In the embodiments described above, the servers 26, 28, and 32 are shown as separate servers, which may be located at different facilities. Thus, in one embodiment, the token communicated between the different servers may be the only interaction between the servers 26, 28, 32. In this embodiment, a single centralized table 140 may be provided on the server 26 and it need not be replicated on the servers 28 and 32. However, it will be appreciated that in other embodiments, any two or more of the servers may be combined into a single server.

Image Generation

Referring in particular to FIGS. 9 to 15 of the drawings, various methods of generating an image for use in monitoring user interaction with a computer, as herein before described, are provided. When, for example, generating an image 20 for display to the user in the display zone 18, it is desirable to provide an image that is at least not easily recognizable by an OCR device.

Referring in particular to FIG. 9, reference numeral 250 generally indicates a method, in accordance with the invention, for generating an image for use in monitoring user interaction with a computer. The method 250 may, for example, be used to generate or choose a font as shown in block 104 of FIG. 4.

As shown at block 252, the method 250 may initially generate a random number including a plurality of numerals. Although the present embodiment uses random numbers that define reference data comprising a plurality of numerals or digits, it will be appreciated that any reference data comprising a plurality of characters may be used in other embodiments. For example, words (in any one or more different languages), alphanumeric characters, or the like may be generated. Returning to the present example, once the reference data in the form of a random number has been generated at block 252, the method 250 then at block 254 randomly chooses a display font set from a font library. In particular, in one embodiment of the invention, a plurality of different font sets are provided and the method 250, during any one or more human interaction or authentication sessions, chooses a particular font set for use during the current authentication session. In one embodiment, the font sets are handmade by humans and stored in a font library for retrieval each time the method 250 is executed. Each font set may comprise a plurality of font images as described in more detail below.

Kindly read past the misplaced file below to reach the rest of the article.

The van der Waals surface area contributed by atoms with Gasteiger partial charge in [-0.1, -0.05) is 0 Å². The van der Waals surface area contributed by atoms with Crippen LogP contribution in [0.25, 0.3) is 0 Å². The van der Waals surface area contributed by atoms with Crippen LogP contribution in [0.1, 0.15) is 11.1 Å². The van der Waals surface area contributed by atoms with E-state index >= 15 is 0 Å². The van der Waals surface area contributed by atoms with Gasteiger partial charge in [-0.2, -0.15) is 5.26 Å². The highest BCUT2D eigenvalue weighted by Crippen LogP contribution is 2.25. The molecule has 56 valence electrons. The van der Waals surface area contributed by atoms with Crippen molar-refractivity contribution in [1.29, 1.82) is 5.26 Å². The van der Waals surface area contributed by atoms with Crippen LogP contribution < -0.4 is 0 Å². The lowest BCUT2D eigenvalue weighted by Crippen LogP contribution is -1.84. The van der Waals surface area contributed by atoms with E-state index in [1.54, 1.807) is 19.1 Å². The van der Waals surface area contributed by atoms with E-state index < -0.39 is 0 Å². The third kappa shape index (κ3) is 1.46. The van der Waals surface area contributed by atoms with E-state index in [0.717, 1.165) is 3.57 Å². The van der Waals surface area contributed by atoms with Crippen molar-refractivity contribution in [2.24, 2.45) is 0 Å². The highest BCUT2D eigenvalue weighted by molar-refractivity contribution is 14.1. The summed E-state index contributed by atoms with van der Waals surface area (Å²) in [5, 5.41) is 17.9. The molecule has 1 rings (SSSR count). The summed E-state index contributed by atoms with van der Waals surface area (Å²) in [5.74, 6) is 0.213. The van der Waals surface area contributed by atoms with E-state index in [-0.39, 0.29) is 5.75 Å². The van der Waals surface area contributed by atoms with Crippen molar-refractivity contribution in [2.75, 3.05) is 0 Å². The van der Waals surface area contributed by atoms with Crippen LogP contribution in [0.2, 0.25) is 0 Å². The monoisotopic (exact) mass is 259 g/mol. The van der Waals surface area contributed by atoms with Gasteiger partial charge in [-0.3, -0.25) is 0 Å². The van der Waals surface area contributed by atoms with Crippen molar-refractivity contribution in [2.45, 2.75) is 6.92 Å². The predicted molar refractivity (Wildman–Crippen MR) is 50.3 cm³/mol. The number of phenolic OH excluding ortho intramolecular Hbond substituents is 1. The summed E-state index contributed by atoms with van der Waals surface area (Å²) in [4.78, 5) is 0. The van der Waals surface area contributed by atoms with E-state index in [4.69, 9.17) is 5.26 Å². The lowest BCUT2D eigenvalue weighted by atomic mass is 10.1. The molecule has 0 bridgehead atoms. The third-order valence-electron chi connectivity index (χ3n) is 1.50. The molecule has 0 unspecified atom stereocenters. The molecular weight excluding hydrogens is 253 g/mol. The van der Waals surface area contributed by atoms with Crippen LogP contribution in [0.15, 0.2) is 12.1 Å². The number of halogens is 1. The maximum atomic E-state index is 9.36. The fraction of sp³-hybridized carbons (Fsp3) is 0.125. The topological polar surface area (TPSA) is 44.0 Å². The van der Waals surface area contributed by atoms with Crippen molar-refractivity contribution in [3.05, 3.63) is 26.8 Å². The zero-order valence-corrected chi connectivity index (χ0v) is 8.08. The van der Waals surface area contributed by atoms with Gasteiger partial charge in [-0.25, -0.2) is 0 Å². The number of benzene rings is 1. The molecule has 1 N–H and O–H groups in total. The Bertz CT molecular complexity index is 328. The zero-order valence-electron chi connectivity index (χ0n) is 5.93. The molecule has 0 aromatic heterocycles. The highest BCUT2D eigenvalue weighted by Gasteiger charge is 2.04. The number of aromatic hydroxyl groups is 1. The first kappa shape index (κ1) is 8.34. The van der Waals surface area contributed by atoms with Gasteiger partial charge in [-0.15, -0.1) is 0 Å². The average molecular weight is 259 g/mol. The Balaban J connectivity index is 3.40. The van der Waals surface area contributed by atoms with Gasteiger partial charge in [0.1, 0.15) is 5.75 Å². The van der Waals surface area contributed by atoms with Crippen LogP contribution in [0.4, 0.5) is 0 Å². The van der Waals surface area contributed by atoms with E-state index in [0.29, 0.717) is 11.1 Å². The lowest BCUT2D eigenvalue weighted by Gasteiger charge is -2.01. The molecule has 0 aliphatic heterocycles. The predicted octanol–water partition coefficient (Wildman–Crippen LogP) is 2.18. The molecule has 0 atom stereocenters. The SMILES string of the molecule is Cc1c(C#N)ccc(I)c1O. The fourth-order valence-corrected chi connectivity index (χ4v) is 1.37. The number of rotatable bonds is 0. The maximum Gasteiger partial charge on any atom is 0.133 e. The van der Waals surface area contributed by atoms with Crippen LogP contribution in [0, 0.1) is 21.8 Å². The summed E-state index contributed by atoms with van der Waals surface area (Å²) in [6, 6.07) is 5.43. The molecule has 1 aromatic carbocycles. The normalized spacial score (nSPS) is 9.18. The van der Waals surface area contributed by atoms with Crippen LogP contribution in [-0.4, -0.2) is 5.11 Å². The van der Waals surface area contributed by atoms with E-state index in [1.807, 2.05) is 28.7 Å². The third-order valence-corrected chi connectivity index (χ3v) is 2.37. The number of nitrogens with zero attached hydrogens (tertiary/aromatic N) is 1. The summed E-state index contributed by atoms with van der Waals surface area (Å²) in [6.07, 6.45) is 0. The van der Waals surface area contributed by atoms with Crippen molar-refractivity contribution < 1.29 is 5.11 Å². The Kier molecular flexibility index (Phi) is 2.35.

Once the method 250 has chosen a font set for use in generating the image 20, a corresponding font image that corresponds to each character (a numeral in the present example) of the reference data (a reference number in the present example) is then retrieved from the font library (see block 256). In particular, each font set includes a plurality of font images, which include user identifiable characters (in the present example numerals) that correspond to each digit or numeral of the number generated in block 252. However, the user identifiable characters are distorted so that they are not easily recognized by an OCR device, yet still recognizable by the human eye.

As shown at block 258, the corresponding font images that have been retrieved from the selected font set (e.g., stored in the font library) are then combined to generate or form the image 20 for presentation to the user (see block 258). As mentioned above, in one embodiment, the method 250 may be used to generate the image 20 provided to a user during a registration process. (see FIG. 6) performed via the Internet 11.